Emmm, is that an example of irony...?
Anglican Mainstream points our attention to an Atheist lobby who have been allocated £35,000 of public money. They are right to not approve but it rather reminds one of the rumours abounding regarding the possible funding of organisations like Anglican Mainstream.
How do organisations like Anglican Mainstream become so influential? I'm going to look at things through a worldly lens. Their root can't be just financial, it is more complex and subtle than that. Once organisations have an almost brand-like identity - like AM and even Fulcrum, we associate them with certain rigid positions, often unfairly and they almost start to take on monstrous appearances due to the tendency that readers have to polarise them. The organisations themselves cease to dwell on what unites them and they become over-dominated instead by their differences, I think AM are more guilty of this though than Fulcrum. Dwelling on difference - we're all guilty of it and here I include myself.
It's got a lot to do with perception. The observation was made at NEAC that the floor was dominated by the white, educated, male, school-tie wearing, upper echelons. Their chair is a conservative evangelical, although he would say that he doesn't belong to any group. I always associate him with Reform, even if that's unfair - it's a flavour-thing. John Richardson made a comment about Reform, reminiscent of comments made about NEAC 5 - that 'When Reform was founded, it would be fair to say that it was isolationist in ecclesiology, upper-middle-class in culture, old-school-tie in its leadership ethos ...'
And this is a type of power too - the power that comes with privilege and education.
There is also a power conferred on organisations who rally the support of others. Anglican Mainstream and Reform are organisations who network with the like-minded.
Graham Kings describes in his 'three streams definition' of evangelicals how conservative evangelicals are committed to the infallibility/inerrancy of scriptures, penal substitution (atonement), evangelism as mission, male headship and combating the promotion of homosexuality, and their methods- church planting across parish boundaries (even without permission and working with fellow conservative evangelicals in their own and other denominations.
They network with like-minded churches, sharing between them vicars of a similar conservative evangelical persuasion. Appointments are made of those who share their stance and and are sometimes funded by the parish who raise money for their stipends. These groups become islands in an ocean of those whom they suspect break with their thinking. Little islands of the like-minded pool all over the country in churches and meeting-places. This only cements in-crowds and out-crowds and it all becomes reminiscent of the playground. The trendy-gang in my school hung out near the school entrance steps and I wasn't part of the crowd but observed them with curiosity from afar, knowing that there was nothing inherently problematic about them because as individuals they were all friends to me and friendly, but as a group they became something I felt reluctant to penetrate.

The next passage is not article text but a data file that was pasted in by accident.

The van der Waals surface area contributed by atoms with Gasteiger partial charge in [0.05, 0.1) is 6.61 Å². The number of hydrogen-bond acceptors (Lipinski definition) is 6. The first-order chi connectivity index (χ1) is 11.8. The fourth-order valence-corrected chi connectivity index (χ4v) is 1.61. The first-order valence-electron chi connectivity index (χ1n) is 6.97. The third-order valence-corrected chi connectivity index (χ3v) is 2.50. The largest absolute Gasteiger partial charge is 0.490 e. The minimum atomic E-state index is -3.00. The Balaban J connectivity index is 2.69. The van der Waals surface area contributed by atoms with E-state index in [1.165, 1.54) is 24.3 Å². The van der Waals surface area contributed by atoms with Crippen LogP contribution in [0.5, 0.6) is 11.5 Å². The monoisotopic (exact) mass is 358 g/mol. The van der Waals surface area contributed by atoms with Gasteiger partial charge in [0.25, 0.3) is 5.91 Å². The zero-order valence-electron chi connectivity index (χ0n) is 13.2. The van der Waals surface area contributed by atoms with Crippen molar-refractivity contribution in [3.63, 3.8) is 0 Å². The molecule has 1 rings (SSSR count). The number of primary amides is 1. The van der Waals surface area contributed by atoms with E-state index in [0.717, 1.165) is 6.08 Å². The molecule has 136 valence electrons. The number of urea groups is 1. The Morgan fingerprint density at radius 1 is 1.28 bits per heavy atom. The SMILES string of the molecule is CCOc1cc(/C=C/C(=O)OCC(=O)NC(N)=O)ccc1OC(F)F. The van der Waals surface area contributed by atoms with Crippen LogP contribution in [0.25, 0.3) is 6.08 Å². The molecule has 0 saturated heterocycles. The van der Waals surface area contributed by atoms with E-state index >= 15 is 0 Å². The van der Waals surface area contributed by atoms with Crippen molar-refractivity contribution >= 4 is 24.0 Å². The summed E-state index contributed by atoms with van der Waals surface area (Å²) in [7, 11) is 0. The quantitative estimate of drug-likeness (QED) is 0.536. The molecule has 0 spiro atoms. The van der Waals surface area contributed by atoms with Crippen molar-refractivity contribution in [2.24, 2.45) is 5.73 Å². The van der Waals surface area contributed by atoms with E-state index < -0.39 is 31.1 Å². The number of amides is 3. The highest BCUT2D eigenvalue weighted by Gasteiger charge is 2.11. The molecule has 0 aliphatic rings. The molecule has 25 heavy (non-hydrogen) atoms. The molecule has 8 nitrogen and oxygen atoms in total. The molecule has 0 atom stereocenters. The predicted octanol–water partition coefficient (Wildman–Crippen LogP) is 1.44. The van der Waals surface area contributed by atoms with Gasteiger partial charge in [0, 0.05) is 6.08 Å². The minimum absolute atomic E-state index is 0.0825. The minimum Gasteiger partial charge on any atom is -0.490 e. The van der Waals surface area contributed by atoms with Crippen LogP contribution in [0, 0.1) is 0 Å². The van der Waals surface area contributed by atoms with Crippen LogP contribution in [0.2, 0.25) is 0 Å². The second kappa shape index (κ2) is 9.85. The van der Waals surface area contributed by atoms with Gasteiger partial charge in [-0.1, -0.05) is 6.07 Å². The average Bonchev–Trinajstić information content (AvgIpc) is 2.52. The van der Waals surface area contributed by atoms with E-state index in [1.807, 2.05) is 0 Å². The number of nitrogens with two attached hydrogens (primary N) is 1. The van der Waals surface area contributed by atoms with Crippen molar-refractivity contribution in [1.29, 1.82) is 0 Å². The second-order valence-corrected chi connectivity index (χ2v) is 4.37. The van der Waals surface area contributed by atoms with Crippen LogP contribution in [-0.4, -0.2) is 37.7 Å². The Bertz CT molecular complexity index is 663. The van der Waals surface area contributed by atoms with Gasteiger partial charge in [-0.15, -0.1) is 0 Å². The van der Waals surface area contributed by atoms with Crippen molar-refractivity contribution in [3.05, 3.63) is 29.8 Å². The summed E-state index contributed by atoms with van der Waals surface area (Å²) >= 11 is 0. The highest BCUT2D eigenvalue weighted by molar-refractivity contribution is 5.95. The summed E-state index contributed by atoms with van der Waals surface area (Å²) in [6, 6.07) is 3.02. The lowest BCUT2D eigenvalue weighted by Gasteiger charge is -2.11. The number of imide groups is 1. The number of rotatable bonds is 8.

This 'trendy group' - conservative evangelicalim - has infiltrated (don't like that word, need a kinder one) so many organisations and there we have another way in which power has been established.
In this blog, I have chased the tail of the dog round and round as I've traveled from link, to link, on a journey back to the host where all links become self-referencing and are dedicated to a very particular theological position. And so some of the organisations now 'webbed in' with the conservative evangelical outlook are Reform, AM, Sydney diocese, Oakhill, Matthias, Good book-keeping co, Cornhill, Proclamation Trust, The Church Society, The Fellowship of Word and Spirit, Christian Conventions (London and Northern, Men's and Women's - I nearly went on one of these once until I listened to an old podcast from the previous year's conference to get a flavour of it. I decided not to go to spare myself the charges of being unGodly because I predicted I would be the one walking out of classes on silence and headship), Affinity, 9:38, and CBMW, (Gafcon? Neac, if it had its way? Wycliffe!)
It is very hard to have a voice that will be listened to in the face of such a force because this power is not acknowledged and all power is asserted instead to be God's. It is a particular way of processing and interpreting the word of God which unites many conservative evangelicals, often inerrantists , viewing scripture through a particular lens. The Bible is less about the 'Word of God' made flesh, living, immanent and more about the words of God. Doctrine is very important and becomes another way of sorting the wheat from the chaff. Conservative evangelicals think of themselves as truly orthodox but they have defined that orthodoxy to some extent - it is Anglican, yes, but somehow it has become flavoured with something else one's taste-buds have a difficult job discerning. It is very unsettling when you realise that you don't subscribe, quite, to the requirements, for it somehow has you pondering the whole nature of your relationship with God - but from where I sit, it is this pondering that is the essential thing about being on this journey in relationship with the relational God.
So there you have it, a tying up of some of the loose ends of my thinking on Evangelicalism, as I see it, no conclusion there though really. All prompted by the conversation between Kings and Sugden, Neac 4.5, this morning's rumours about republicans backing AM and my own investigations and experiences.
Feel free to set me right or wrong as you see fit.
See Graham Kings
Ordained Anglican. Thinking out loud about church.